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EARTH’S STRUCTURE. Drifting Continents. Piecing It All Together

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Drifting Continents

Piecing It All Together

German scientist Alfred Wegener noticed that the coastlines of some continents seem to fit together like a jigsaw puzzle. Look at the world map below and see if you can match the continents that seem to line up. What might this mean?

continental drift
Continental Drift
  • German scientist Alfred Wegener developed the idea that the continents were once _joined together_ in a single landmass and have since _drifted apart_.
  • He called this single landmass Pangaea .
  • His idea became known as Continental Drift .
the evidence
The Evidence

Wegener used three types of evidence to support his idea:

Evidence from landforms included mountain ranges on the continents of South America and Africa that line up when maps of the continents are put together. Also, coal fields in Europe and North America match up.
Evidence from fossils included Glossopteris, a fernlike plant that lived 250 million year ago, and the freshwater reptiles Mesosaurus and Lystrosaurus.

Mesosaurus and Lystrosaurus were both freshwater reptiles. These fossils have been found in places that are now separated by oceans.

Glossopteris fossils have been found in Africa, South America, Australia, India, and Antarctica.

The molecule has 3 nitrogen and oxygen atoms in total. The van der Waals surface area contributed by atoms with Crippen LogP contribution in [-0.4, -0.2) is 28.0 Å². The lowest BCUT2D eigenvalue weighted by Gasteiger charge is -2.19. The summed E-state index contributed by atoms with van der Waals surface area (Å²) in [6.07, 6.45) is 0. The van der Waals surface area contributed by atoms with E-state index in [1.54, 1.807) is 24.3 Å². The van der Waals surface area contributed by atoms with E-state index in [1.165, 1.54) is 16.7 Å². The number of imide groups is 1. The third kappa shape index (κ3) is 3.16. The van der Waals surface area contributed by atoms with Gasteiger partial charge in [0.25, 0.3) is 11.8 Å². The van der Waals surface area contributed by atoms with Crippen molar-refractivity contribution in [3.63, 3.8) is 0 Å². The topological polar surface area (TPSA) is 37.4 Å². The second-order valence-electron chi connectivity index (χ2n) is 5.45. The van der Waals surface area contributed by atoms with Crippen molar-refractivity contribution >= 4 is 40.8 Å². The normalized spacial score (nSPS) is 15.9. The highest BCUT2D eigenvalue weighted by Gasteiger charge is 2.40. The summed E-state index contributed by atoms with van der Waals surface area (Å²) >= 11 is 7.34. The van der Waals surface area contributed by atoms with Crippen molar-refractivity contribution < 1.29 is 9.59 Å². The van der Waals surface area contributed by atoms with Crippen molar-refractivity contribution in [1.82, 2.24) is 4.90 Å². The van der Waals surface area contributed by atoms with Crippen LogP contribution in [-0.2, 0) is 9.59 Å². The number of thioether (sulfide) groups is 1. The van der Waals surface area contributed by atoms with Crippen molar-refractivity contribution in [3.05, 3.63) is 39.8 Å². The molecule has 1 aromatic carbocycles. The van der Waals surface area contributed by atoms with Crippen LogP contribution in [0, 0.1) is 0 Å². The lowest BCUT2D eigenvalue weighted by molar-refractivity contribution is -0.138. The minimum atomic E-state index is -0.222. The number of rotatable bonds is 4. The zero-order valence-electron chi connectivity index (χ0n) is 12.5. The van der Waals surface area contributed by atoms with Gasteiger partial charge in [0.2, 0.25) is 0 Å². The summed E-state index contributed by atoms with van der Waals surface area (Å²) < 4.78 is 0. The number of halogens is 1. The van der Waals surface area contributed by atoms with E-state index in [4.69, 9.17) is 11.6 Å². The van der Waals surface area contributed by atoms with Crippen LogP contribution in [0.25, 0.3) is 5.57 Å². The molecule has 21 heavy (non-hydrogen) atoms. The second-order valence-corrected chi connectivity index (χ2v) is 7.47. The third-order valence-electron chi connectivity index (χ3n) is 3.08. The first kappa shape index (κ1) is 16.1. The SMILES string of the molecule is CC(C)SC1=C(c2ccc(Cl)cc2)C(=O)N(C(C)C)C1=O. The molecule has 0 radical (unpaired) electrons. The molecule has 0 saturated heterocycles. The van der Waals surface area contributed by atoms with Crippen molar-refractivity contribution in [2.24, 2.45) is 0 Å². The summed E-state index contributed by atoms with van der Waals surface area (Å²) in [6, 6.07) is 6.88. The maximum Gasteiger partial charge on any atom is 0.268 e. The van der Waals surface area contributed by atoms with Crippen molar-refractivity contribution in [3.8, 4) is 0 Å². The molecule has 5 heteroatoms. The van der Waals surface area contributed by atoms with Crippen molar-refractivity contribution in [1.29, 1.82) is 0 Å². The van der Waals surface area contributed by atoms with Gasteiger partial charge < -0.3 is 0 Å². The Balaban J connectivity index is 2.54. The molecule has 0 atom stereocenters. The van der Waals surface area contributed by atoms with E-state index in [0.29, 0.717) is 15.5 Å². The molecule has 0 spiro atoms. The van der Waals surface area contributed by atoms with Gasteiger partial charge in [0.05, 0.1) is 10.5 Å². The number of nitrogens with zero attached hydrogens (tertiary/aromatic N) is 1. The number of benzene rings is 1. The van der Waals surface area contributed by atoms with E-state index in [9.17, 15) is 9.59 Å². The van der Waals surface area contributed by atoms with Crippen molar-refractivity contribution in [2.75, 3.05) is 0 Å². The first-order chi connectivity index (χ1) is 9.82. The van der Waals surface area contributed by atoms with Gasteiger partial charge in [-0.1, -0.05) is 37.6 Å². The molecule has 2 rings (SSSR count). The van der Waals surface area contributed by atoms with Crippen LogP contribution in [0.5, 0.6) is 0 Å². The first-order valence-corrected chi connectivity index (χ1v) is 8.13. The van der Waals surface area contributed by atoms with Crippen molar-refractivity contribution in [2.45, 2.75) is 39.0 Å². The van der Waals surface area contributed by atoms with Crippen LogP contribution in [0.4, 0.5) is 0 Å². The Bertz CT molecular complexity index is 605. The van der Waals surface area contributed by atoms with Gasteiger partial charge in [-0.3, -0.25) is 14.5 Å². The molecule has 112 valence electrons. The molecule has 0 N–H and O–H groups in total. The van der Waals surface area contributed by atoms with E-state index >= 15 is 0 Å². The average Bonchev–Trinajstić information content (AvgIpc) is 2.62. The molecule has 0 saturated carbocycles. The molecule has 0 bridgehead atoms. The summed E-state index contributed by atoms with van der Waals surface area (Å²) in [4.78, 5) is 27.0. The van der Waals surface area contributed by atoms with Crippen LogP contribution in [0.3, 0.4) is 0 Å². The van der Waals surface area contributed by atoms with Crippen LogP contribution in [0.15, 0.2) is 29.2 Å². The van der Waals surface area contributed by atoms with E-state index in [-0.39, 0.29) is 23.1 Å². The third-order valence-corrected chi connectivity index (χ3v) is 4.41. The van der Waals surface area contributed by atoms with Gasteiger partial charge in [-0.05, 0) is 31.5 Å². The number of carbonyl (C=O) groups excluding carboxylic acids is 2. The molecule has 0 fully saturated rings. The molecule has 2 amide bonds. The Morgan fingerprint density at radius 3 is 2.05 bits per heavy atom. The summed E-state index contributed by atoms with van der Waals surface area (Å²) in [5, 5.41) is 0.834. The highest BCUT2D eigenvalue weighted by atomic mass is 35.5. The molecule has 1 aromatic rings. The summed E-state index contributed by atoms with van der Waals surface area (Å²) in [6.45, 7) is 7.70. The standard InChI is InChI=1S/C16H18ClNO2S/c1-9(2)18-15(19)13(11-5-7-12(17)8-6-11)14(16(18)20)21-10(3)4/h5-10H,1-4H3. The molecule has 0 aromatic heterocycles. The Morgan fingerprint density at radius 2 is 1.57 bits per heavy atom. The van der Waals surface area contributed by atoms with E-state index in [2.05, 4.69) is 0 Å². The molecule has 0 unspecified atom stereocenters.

• Evidence of climate change included fossils of tropical plants on the island of Spitsbergen in the Artic Ocean. Why is this evidence that the continents might have moved?

The live plant

The fossil

Drifting Continents

Pangaea and Continental Drift

Many types of evidence suggest that Earth’s landmasses were once joined together.

scientists reject wegener s theory
Scientists Reject Wegener’s Theory
  • At the time, most scientists rejected Wegener’s hypothesis because he could not identify the force that pushes or pulls the continents.
  • For nearly half a century, from the 1920s to the 1960s, most scientists paid little attention to the idea of continental drift. Then new evidence surfaced…
Continental Drift Foldable
  • Grading Rubric
  • Provide a complete description of Wegener’s theory (30 pts)
  • Provide a complete description of the 3 types of he evidence used to support his theory (30 pts)
  • Neat and legible (10 pts)
  • Colorful illustrations (10 pts)
  • Turned in today (20 pts)
mid ocean ridge
Mid-Ocean Ridge

Scientists using sonar to map the ocean floor in the 1940s discovered long chains of mountains that rise up from the ocean floor. These are called mid-ocean ridges , and they extend into all of Earth’s oceans.

Sea-Floor Spreading

Ocean Floors